|German submarine U-869|
|Ordered:||25 August 1941|
|Builder:||AG Weser, Bremen|
|Laid down:||5 April 1943|
|Launched:||5 October 1943|
|Commissioned:||26 January 1944|
|Fate:||Sunk, 11 February 1945|
|Type:||Type IXC/40 submarine|
1,120 t (1,100 long tons) surfaced|
1,232 t (1,213 long tons) submerged
76.8 m (252 ft 0 in) o/a|
58.7 m (192 ft 7 in) pressure hull
6.9 m (22 ft 8 in) o/a|
4.4 m (14 ft 5 in) pressure hull
|Height:||9.6 m (31 ft 6 in)|
|Draft:||4.7 m (15 ft 5 in)|
2 × MAN M9V40/46 supercharged 9-cylinder diesel engines, 4,400 hp (3,281 kW)|
2 × SSW GU345/34 double-acting electric motors, 1,000 hp (746 kW)
19 knots (35 km/h) surfaced|
7.3 knots (13.5 km/h) submerged
25,620 nmi (47,450 km) at 10 knots (19 km/h) surfaced|
117 nmi (217 km) at 4 kn (7.4 km/h) submerged
|Test depth:||230 m (750 ft)|
|Complement:||48 to 56|
|Sensors and |
|• FuMO-61 Hohentwiel U|
• 6 × torpedo tubes (4 bow, 2 stern)|
• 22 × 533 mm (21 in) torpedoes
• 1 × Utof 105 mm/45 deck gun (110 rounds)
• 37 mm and 20 mm AA guns
4th U-boat Flotilla|
(26 January–30 November 1944)
33rd U-boat Flotilla
(1 December 1944–11 February 1945)
Kptlt. Helmuth Neuerburg|
(26 January 1944–11 February 1945)
|Operations:||1st patrol: 8 December 1944–11 February 1945|
German submarine U-869 was a German Type IXC/40 U-boat of the Kriegsmarine during World War II whose wreck was discovered off the coast of New Jersey in 1991. Its keel was laid down April 5, 1943 by AG Weser of Bremen. It was commissioned on January 26, 1944 with Kapitänleutnant Helmuth Neuerburg in command. Neuerburg went down with his boat.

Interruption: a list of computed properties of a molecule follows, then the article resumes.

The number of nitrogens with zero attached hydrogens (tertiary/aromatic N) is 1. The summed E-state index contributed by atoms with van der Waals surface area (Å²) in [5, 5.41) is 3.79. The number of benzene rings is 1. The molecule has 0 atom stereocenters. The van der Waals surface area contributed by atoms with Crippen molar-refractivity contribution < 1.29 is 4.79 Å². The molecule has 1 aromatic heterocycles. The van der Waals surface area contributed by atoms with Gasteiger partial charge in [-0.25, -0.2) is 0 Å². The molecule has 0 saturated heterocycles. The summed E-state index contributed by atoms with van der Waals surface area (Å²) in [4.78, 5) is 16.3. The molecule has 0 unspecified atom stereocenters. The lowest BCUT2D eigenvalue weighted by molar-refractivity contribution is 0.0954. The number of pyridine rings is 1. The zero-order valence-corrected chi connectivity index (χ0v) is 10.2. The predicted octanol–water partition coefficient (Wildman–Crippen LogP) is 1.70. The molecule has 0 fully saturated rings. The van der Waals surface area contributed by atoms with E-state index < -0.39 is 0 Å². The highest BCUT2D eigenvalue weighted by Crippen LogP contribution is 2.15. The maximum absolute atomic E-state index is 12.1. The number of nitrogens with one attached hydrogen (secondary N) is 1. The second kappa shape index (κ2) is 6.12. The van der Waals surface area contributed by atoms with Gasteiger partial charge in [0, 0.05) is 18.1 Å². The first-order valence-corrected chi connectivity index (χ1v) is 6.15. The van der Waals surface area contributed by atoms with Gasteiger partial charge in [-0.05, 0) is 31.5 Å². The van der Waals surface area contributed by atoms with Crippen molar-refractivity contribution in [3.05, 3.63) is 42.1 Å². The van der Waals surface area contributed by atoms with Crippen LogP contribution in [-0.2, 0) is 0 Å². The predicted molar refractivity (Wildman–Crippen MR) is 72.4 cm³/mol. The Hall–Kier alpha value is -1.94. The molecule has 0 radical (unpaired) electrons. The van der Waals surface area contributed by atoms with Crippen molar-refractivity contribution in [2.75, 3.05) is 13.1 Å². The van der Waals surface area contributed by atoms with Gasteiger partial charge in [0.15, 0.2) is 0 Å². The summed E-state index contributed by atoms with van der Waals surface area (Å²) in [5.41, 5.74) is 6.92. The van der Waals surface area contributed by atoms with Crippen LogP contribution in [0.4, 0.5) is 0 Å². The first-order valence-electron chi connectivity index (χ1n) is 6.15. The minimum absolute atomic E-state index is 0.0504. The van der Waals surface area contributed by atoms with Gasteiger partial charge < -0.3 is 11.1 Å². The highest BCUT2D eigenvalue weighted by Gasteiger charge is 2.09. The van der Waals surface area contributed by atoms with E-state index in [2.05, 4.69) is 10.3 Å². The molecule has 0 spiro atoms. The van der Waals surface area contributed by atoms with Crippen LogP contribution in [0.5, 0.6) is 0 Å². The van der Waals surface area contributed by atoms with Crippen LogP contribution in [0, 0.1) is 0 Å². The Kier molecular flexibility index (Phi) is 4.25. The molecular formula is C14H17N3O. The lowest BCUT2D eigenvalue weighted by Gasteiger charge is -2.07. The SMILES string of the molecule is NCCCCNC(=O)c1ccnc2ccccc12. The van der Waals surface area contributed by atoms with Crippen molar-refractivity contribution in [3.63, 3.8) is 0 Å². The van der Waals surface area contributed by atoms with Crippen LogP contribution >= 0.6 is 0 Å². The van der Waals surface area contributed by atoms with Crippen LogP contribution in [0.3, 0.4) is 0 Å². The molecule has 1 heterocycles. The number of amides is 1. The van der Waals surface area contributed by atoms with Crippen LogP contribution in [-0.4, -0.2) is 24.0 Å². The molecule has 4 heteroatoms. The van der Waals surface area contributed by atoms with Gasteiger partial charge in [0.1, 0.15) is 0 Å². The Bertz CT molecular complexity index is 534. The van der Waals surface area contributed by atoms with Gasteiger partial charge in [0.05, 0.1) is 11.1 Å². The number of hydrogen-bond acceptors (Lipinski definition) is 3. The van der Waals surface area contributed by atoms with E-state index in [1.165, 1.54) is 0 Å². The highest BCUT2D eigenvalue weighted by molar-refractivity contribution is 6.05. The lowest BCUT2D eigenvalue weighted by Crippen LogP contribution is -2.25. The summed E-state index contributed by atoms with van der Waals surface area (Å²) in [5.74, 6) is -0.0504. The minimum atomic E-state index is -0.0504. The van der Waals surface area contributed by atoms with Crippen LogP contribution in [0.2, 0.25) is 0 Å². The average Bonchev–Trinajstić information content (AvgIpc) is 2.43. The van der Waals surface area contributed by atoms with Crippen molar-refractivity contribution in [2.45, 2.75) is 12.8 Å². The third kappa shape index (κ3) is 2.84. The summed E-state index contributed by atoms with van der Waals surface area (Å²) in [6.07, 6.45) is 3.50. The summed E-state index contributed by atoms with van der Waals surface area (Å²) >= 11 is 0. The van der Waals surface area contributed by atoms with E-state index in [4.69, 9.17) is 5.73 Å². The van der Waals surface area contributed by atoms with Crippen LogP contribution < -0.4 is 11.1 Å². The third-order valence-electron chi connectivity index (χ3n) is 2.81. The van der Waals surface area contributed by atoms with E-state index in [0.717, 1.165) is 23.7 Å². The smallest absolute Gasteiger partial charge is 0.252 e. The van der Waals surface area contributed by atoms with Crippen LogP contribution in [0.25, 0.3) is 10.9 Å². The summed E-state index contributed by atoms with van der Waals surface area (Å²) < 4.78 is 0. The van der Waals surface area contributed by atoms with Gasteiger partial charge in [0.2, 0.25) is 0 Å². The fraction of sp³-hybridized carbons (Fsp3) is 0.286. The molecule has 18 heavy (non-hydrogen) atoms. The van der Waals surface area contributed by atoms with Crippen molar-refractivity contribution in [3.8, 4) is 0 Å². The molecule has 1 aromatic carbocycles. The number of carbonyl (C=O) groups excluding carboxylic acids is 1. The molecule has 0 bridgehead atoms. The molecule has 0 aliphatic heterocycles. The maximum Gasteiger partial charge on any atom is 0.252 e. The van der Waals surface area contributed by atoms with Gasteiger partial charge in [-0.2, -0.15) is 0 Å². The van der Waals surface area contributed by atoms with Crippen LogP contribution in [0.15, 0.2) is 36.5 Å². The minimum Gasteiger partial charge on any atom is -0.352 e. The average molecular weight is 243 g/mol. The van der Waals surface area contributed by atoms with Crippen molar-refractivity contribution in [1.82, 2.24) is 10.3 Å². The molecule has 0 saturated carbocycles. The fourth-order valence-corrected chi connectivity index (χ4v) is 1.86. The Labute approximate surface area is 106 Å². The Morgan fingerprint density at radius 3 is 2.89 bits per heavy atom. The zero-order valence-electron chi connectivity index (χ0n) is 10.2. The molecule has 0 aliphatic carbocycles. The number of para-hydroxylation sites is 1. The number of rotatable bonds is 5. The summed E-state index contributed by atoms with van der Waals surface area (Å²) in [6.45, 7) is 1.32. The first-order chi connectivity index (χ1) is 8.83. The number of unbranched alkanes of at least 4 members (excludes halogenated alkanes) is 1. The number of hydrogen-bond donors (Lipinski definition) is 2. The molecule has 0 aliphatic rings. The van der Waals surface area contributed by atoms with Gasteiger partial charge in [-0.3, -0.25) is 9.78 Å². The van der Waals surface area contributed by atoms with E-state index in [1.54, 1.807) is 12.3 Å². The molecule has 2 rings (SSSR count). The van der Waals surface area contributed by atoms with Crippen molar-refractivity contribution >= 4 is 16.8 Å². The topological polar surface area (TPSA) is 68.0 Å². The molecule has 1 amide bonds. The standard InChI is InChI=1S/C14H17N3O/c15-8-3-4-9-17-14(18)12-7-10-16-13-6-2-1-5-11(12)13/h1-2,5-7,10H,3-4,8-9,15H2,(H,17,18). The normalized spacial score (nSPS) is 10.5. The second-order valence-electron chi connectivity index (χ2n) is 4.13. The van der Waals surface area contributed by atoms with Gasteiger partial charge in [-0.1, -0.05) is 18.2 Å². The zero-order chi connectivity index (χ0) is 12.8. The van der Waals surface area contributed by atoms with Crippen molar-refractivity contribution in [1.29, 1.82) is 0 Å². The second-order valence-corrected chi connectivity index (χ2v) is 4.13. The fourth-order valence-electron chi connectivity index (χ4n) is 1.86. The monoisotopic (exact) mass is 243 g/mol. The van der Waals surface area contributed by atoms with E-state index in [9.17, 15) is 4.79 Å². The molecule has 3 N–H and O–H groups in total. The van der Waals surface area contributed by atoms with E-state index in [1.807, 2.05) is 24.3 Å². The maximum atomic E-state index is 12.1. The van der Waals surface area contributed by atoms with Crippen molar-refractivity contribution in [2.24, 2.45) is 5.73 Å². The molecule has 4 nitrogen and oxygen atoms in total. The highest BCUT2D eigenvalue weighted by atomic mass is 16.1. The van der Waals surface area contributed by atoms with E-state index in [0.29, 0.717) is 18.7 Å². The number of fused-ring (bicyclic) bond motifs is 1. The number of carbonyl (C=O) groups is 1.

U-869 conducted one World War II war patrol without success. It suffered no casualties to its crew until it was lost in February 1945, with all but one of 56 crew members dead. One man, Herbert Guschewski, was not on board, as he became ill just before the patrol. The story of its finding is well chronicled in the book Shadow Divers by Robert Kurson.
Supposed sinking off Africa
On February 28, 1945 the American destroyer escort Fowler (DE-222) and the French submarine chaser L'Indiscret conducted a depth charge attack on a submerged contact in the Atlantic near Rabat and reported a kill, although little visible evidence was presented to confirm the kill. Based on the information provided, U.S. Naval Intelligence rated the attacks "G—No Damage." U-869 had been previously ordered by Karl Dönitz to move its area of operations from the North American coast to the Gibraltar area. Postwar investigators upgraded the rating from "G—No Damage" to "B—Probably Sunk," leading to an erroneous historical record that U-869 was sunk near Gibraltar. For many years this attack was assumed to have been its end.
Discovery off U.S. coast
In 1991, Bill Nagle, a former wreck diver and the captain of the Seeker learned about a wreck outside New Jersey and decided to mount a diving expedition to the site. On September 2, 1991, an unidentified U-boat wreck was discovered 73 meters (240 feet) deep (a hazardous depth for standard scuba diving) off the coast of New Jersey. Nicknamed the U-Who, the exact identity of the wreck was a matter of frequent debate, and initially the wreck was thought to be either U-550 or U-521. The discoverers of U-Who, John Chatterton, Richie Kohler, Kevin Brennan continued to dive the wreck for the next several years, taking considerable risks (three divers, Steve Feldman, Chris Rouse and Chris Rouse, Jr., died exploring the U-869). Eventually, the team recovered a knife inscribed with "Horenburg", a crew member's name. However, they learned at the U-boat archives that U-869 was supposedly sent to Africa, so this piece of evidence was initially discarded. A few years later, they found part of the UZO torpedo aiming device, and spare parts from the motor room engraved with serial and other identifying numbers. On August 31, 1997 they concluded that the boat they found was the U-869.
The location of the wreck is approximately.